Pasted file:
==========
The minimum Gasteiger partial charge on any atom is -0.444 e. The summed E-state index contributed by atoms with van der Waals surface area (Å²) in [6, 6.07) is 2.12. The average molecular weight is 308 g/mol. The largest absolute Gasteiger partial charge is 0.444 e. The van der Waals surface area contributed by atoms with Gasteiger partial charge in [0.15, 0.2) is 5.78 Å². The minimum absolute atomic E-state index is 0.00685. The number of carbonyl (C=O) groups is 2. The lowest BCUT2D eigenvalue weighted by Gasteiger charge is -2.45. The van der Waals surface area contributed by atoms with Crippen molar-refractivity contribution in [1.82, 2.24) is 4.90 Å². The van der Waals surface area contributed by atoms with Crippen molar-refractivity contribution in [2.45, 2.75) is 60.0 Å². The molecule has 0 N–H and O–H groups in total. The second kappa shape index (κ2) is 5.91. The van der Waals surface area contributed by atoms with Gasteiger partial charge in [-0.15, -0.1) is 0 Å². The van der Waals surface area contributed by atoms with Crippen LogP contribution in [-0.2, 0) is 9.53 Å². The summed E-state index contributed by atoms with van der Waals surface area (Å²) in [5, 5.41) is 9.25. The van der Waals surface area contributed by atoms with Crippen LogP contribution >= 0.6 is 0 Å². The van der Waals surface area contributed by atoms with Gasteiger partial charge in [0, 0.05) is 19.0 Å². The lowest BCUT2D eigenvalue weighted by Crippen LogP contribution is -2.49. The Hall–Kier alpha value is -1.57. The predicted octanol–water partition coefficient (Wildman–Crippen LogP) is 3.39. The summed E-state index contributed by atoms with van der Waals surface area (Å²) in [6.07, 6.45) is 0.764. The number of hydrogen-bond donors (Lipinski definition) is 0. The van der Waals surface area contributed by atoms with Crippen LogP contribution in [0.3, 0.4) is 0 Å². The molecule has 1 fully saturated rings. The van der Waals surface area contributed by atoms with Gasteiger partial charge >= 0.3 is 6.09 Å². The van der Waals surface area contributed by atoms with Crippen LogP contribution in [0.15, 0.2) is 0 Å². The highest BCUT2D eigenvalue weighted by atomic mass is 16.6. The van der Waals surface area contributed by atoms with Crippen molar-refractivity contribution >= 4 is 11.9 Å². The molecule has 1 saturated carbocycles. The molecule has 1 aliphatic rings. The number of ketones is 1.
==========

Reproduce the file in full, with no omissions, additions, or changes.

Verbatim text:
The minimum Gasteiger partial charge on any atom is -0.444 e. The summed E-state index contributed by atoms with van der Waals surface area (Å²) in [6, 6.07) is 2.12. The average molecular weight is 308 g/mol. The largest absolute Gasteiger partial charge is 0.444 e. The van der Waals surface area contributed by atoms with Gasteiger partial charge in [0.15, 0.2) is 5.78 Å². The minimum absolute atomic E-state index is 0.00685. The number of carbonyl (C=O) groups is 2. The lowest BCUT2D eigenvalue weighted by Gasteiger charge is -2.45. The van der Waals surface area contributed by atoms with Crippen molar-refractivity contribution in [1.82, 2.24) is 4.90 Å². The van der Waals surface area contributed by atoms with Crippen molar-refractivity contribution in [2.45, 2.75) is 60.0 Å². The molecule has 0 N–H and O–H groups in total. The second kappa shape index (κ2) is 5.91. The van der Waals surface area contributed by atoms with Gasteiger partial charge in [-0.15, -0.1) is 0 Å². The van der Waals surface area contributed by atoms with Crippen LogP contribution in [-0.2, 0) is 9.53 Å². The summed E-state index contributed by atoms with van der Waals surface area (Å²) in [5, 5.41) is 9.25. The van der Waals surface area contributed by atoms with Crippen LogP contribution >= 0.6 is 0 Å². The van der Waals surface area contributed by atoms with Gasteiger partial charge in [0, 0.05) is 19.0 Å². The lowest BCUT2D eigenvalue weighted by Crippen LogP contribution is -2.49. The Hall–Kier alpha value is -1.57. The predicted octanol–water partition coefficient (Wildman–Crippen LogP) is 3.39. The summed E-state index contributed by atoms with van der Waals surface area (Å²) in [6.07, 6.45) is 0.764. The number of hydrogen-bond donors (Lipinski definition) is 0. The van der Waals surface area contributed by atoms with Crippen LogP contribution in [0.3, 0.4) is 0 Å². The molecule has 1 fully saturated rings. The van der Waals surface area contributed by atoms with Gasteiger partial charge >= 0.3 is 6.09 Å². The van der Waals surface area contributed by atoms with Crippen LogP contribution in [0.15, 0.2) is 0 Å². The highest BCUT2D eigenvalue weighted by atomic mass is 16.6. The van der Waals surface area contributed by atoms with Crippen molar-refractivity contribution >= 4 is 11.9 Å². The molecule has 1 saturated carbocycles. The molecule has 1 aliphatic rings. The number of ketones is 1.